Stress levels for imported coal-based power plants set to rise
In FY16, the overall dependence of imported coal in the country declined.
Though India has witnessed 60% rise in imported coal prices between April-October 2016, still it is likely to negatively impact the power sector value chain, a report said.
India Ratings and Research (Ind-Ra) in a report said that with the decline in coal costs, the stress on the imported coal-based plants namely Adani Power’s 1980MW plant in Mundra and Tata Power Limited’s 4000MW plant in Mundra under its subsidiary Coastal Gujarat Power Limited had reduced, despite the absence of compensatory tariff.
However, with the prices of imported coal rising again and judgment awaited on the applicability of the force majeure clause in the power purchase agreement, the stress levels would start building up again on these generators with non-escalable fuel costs, the report said.
As per the report, the rise in imported coal prices was more in October, wherein the prices surged by 25% to around $85/t as compared to $68/t in September.
Distribution companies (discoms), independent power producers (IPPs) with non-escalable fuel cost, merchant IPP’s and ports relying on imported coal for the bulk of their volumes will face volume and profitability pressures, the report said.
Vivek Jain, Associate Director, India Ratings and Research, in a report titled, 'Spurt in Imported Coal Prices to Negatively Impact the Power Value Chain', said that for discoms, historically, the ability of them to pass on fuel costs increases to the end consumers has been limited and delayed due to the political intervention in the tariffs.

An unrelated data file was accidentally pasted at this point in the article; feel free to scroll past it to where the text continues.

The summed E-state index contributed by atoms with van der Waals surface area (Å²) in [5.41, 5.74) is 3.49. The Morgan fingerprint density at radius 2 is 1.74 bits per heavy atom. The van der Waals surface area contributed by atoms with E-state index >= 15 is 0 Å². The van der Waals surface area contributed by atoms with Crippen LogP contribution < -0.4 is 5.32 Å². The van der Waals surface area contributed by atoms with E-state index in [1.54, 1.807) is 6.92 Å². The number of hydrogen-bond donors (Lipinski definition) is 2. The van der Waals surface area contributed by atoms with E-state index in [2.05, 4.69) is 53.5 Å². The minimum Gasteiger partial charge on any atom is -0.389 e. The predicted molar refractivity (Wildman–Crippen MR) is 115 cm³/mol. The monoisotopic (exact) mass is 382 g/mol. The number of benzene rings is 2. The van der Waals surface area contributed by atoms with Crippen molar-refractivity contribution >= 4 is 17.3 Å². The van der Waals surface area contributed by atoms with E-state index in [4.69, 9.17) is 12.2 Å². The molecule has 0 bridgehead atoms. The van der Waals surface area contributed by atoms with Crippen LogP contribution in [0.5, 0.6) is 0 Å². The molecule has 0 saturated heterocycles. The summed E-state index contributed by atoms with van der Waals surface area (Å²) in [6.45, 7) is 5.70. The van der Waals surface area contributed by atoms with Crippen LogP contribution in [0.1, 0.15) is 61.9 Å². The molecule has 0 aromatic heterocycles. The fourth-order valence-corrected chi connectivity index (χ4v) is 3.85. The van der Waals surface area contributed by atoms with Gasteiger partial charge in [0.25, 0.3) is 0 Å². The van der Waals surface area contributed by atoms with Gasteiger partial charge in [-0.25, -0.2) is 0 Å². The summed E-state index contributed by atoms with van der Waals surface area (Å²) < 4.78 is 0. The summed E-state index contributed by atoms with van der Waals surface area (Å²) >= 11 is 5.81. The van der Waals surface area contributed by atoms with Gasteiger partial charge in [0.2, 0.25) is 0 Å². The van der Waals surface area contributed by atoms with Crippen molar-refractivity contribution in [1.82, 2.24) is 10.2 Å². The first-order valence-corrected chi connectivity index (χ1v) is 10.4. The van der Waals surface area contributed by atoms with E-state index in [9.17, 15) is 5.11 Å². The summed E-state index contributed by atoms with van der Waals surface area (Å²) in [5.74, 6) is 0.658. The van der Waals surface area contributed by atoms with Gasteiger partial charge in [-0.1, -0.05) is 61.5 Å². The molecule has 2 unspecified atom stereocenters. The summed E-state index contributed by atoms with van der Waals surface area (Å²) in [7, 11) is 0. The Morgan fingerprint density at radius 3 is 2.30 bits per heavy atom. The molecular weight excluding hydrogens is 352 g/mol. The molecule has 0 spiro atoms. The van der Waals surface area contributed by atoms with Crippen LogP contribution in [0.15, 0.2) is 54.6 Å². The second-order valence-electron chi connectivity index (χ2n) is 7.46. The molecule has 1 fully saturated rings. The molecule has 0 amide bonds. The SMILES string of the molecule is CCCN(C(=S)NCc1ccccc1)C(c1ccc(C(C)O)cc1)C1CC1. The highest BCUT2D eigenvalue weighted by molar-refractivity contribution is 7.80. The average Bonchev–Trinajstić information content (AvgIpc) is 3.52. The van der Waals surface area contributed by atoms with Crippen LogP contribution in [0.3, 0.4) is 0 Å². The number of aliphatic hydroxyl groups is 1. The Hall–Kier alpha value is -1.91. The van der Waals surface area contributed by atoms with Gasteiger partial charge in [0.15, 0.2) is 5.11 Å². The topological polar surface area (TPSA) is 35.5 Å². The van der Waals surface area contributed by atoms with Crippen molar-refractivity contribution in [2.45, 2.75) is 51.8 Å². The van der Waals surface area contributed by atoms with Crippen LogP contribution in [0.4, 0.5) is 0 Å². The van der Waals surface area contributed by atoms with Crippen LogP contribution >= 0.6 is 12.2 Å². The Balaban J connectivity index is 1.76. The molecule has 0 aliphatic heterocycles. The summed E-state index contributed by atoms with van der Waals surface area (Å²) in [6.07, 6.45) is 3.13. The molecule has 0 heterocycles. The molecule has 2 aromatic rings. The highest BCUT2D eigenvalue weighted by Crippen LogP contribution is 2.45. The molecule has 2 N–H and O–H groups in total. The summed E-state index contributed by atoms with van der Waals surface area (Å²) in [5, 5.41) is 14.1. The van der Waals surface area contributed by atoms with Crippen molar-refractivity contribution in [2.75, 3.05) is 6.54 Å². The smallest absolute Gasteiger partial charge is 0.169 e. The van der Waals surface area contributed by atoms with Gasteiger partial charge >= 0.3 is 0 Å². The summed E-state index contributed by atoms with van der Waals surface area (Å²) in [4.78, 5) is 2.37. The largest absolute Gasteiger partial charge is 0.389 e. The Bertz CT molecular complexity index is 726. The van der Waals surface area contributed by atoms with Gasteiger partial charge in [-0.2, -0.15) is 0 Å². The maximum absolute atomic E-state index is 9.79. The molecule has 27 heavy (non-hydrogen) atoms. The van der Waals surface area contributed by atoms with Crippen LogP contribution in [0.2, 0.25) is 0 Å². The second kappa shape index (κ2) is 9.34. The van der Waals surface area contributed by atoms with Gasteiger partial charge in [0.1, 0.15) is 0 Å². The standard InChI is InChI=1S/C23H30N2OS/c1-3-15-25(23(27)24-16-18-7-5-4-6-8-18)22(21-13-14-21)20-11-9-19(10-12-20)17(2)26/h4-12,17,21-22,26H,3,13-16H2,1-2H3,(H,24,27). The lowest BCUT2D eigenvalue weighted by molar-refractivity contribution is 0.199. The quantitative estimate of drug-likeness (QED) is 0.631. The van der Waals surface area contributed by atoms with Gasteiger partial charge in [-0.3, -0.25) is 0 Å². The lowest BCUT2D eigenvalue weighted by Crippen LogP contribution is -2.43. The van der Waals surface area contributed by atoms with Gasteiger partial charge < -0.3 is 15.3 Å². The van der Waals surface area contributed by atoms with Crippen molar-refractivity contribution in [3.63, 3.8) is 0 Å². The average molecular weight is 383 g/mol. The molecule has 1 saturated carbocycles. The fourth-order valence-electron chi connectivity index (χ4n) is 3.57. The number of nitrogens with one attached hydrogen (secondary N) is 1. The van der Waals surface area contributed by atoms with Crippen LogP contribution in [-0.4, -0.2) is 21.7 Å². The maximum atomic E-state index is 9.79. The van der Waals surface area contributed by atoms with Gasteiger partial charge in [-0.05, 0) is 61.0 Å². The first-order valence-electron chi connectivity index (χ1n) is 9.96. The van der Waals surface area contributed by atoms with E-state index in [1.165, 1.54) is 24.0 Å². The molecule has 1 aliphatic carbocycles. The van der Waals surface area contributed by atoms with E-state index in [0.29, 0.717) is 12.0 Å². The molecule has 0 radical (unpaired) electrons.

The only way to pass-through such costs by the regulatory commissions is through power purchase and fuel cost adjustment (PPFCA), which is an uncontrollable expense for the discoms, Jain pointed out.
According to the research agency, with an increase in coal imported prices, the merchant IPP's which sell power through the merchant route, to be impacted significantly since the prices on the exchanges/bilateral trades have not moved up at the same rate (2% m-o-m). Thus, it will lead to a significant compression in their gross margins, which have fallen to zero last month.
In FY16, the overall dependence of imported coal in the country declined on the back of output from Coal India Limited increased significantly over FY15. This has further lead to a 10% decline in the overall non-coking coal imports to 156.4 mt in the last fiscal.
However, now with the rise in imported coal prices, the end-user industries, that are looking for alternative sources, which could pressurize imported coal volumes from these players. If, there is a scenario of power surplus with adequate domestic coal availability, the use of imported coal for the power generation purpose is likely to remain benign, the report said.